Russia's oil output hits post-Soviet high
MOSCOW - Agence France- Presse
Russia's President Vladimir Putin watches the men's judo contest match of the London 2012 Paralympics Games in his residence in Novo-Ogarevo outside Moscow late on September 1, 2012. AFP PHOTO/ RIA-NOVOSTI/ POOL/ ALEXEY DRUZHININRussian leaders hailed their powerful energy industry on Sunday as the country posted a post-Soviet record high rate of oil production that should boost coffers in uncertain global economic times.
The energy ministry's data reporting unit said Russia produced 10.38 million barrels per day in August -- a fractional increase on July that put it above any mark seen in the past two decades.
Nearly a quarter of that oil was produced by the state's massive Rosneft unit that recently struck historic new Arctic exploration alliances with the US super-major ExxonMobil as well as Italian and Norwegian firms.
Analysts said production is rising as companies seek to take advantage of strong global oil prices before a potential hit from the impact of a mooted Greek withdrawal from the eurozone in the months to come.
But the news is especially welcome for a budget that earned 49 percent of its revenues from oil and gas sales in 2011 and will now hope for output to meet President Vladimir Putin's big spending promises for his third term.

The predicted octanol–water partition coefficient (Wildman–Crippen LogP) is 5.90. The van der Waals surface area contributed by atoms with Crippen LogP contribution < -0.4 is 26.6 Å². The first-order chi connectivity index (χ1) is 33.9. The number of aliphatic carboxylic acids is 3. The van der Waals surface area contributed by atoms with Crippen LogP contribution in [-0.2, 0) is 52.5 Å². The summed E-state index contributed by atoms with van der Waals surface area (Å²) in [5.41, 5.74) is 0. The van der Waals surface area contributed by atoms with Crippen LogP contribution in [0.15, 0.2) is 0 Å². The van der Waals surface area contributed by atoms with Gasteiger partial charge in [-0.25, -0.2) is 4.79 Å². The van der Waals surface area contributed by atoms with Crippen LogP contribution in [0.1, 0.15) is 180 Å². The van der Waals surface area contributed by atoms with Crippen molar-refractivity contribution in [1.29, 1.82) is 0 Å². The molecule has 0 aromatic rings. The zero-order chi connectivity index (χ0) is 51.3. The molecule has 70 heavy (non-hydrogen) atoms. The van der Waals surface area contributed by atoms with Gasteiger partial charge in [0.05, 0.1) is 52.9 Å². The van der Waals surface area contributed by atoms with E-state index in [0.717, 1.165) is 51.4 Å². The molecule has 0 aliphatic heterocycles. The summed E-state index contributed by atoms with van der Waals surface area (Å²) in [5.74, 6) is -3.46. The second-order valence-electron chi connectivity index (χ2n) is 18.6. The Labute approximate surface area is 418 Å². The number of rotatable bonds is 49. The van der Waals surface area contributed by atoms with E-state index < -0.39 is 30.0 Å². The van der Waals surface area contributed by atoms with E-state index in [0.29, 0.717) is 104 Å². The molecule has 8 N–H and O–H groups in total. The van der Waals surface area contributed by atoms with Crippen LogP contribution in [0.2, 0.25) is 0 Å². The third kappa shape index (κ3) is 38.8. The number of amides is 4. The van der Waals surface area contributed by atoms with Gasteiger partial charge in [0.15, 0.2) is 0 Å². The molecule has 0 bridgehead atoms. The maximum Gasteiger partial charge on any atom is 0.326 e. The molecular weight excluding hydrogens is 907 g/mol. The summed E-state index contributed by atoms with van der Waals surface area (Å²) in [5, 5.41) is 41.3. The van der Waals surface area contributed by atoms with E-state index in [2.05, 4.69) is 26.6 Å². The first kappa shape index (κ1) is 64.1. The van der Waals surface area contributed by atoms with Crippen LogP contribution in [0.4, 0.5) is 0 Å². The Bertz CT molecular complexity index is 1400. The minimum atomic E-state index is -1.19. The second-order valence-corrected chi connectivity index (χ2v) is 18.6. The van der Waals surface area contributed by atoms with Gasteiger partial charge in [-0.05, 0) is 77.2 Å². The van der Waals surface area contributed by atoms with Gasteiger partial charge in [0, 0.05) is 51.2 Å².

Putin's prime minister and Kremlin predecessor Dmitry Medvedev hailed Russia assuming its "rightful place" as the world's largest combined exporter of oil and natural gas.
Russia claimed the world's top oil production rate last year but now closely trails Saudi Arabia because it lacks the resources to quickly step up output at times of rising prices.
It is still the globe's top natural gas exporter thanks to Gazprom -- a state behemoth that is now facing headwinds because of its initial failure to tap into the exploding liquefied natural and shale gas markets.
Energy Minister Alexander Novak said energy as a whole accounted for 30 percent of the country's gross domestic product last year and was "developing successfully and at a stable rate in recent years".
But he also pointed to necessary improvements to a tax policy that often fails to reward investment and appears to focus on revenues rather private firms' strategic growth.
"The first thing we need to do is improve our tax regulation," the energy minister said in a statement.